The Boston Marathon is five weeks out and after logging 60+ miles in one week, I feel fatigued, physically and also mentally. My coach has backed off my training for a little taper before a tune-up race this Saturday. And I’m trying to give myself a mental back off week as well. More on that below!
Running a tune-up race
I’m planning to run the Feed Stokes Half Marathon, with 2 miles to warm-up and 3 miles to cool down, to still get in a long run. But, last I looked there are only 47 people registered for the race! That will definitely make it interesting to push myself since a larger field typically helps with that. But hey, it will be good practice to deal with race nerves, test my gear out (including my race-day shoes) and test my fueling strategy.
I did my second run in the Nike Vaporfly 4% and am still OBSESSED. I cannot get over how fast they are. My workout on Monday included 1600m at 6:55 pace, and I had to rein myself in because I kept looking down to see 6:20s on my watch. Then on the 4x400m repeats, I noticed how springy they felt as I picked up speed more quickly. (Let me know if you guys want a full in-depth review of these shoes!) I can’t wait to race in them!
Managing fatigue in marathon training
The mini taper couldn’t have come at a better time. I’ve been feeling kind of worn out and my body has a few extra aches and pains lately. My coach, Enoch, is AWESOME and adjusts my schedule to keep me healthy since. As he reminds me, a great race includes showing up on race day without injuries. And I’m still going regularly to my PT for needling to help with that. (I blogged all about dry needling here!)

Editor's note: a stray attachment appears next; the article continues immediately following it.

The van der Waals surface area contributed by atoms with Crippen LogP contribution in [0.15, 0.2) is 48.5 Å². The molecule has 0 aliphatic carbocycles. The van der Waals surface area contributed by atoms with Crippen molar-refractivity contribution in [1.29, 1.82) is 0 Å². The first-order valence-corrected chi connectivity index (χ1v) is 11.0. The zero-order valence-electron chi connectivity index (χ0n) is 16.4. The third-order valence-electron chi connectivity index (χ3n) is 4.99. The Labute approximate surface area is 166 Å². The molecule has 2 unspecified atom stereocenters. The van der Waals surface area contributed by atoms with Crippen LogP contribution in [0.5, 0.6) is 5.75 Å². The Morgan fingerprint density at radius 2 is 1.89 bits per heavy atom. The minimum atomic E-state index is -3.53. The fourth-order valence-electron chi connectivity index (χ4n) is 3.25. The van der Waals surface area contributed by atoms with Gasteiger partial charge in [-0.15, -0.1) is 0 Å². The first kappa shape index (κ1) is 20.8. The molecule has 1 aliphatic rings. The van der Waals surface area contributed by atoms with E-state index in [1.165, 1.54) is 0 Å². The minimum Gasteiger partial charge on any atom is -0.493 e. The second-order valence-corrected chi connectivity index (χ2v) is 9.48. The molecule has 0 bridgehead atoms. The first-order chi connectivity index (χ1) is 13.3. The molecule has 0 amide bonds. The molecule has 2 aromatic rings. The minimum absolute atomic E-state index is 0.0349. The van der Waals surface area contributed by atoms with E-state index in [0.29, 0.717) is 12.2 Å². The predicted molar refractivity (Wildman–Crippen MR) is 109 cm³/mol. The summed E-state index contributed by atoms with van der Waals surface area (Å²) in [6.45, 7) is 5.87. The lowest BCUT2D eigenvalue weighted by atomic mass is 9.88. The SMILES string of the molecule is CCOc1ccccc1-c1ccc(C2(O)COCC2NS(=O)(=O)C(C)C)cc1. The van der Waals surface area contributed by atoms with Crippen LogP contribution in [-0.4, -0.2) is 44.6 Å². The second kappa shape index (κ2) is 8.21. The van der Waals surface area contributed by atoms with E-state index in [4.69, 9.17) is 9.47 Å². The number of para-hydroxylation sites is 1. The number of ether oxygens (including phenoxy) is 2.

Enoch also reminds me that I’ve had some big weeks, so it’s normal and expected to feel fatigued and to have tired legs. That’s kind of the beauty of marathon training – once you get to the point where you’re almost over it, you get to taper. (And then try not to lose your mind in the taper.)
And don’t forget about mental fatigue
Besides communicating with Enoch about how I feel and getting needled, I’m trying to do yoga once a week and get more regular massages. Those help my body AND my mind. Mental fatigue in marathon training is real, and I think we focus so much on physical fatigue and recovery and overlook the mental impact. But burnout is real, and it can come from overtraining and under-resting both our body and mind.
So, with that in mind, I’m trying to not put too much pressure on myself with everything else going on in life and letting things ebb and flow. That includes blogging, saying no to things that I don’t have to do and letting some things go undone in the house for a bit. Case in point – notice the pile of laundry behind me in the photo above. 🙂
It’s been a super busy week over here with the current Beautycounter promo (shoot me an email me at [email protected] for more details), and so again, I’m giving myself some grace to get behind in other areas. But, I am hoping to get back on top blogging and writing soon! I’ve got the following posts on deck and I’d love to hear what you’re interested in reading first!
- Alcohol & marathon training
- Packing tips (I have so much travel lately and more coming!)
- My current skincare routine
- Ireland recap #2 – Cork & Kenmare (Sheesh, I got REALLY behind on that topic, ha! My first recap about our time in Dublin was in November.)
Alright, I’m off to do an easy recovery run (should be fun after getting seven vials of blood drawn this morning). I think I’ll listen to a podcast to keep the low-key mentality! (Sometimes my favorite playlists make me want to run too hard!)
How do you manage mental fatigue in training? Do you think about it?
You may also like:
- The importance of recovery runs + how fast/slow to run them!
- Dry Needling: what it is & why I get it!
- Marathon training & sleep!
- What I eat in a day during training
- My favorite running shoes
- 2018 Boston Marathon recap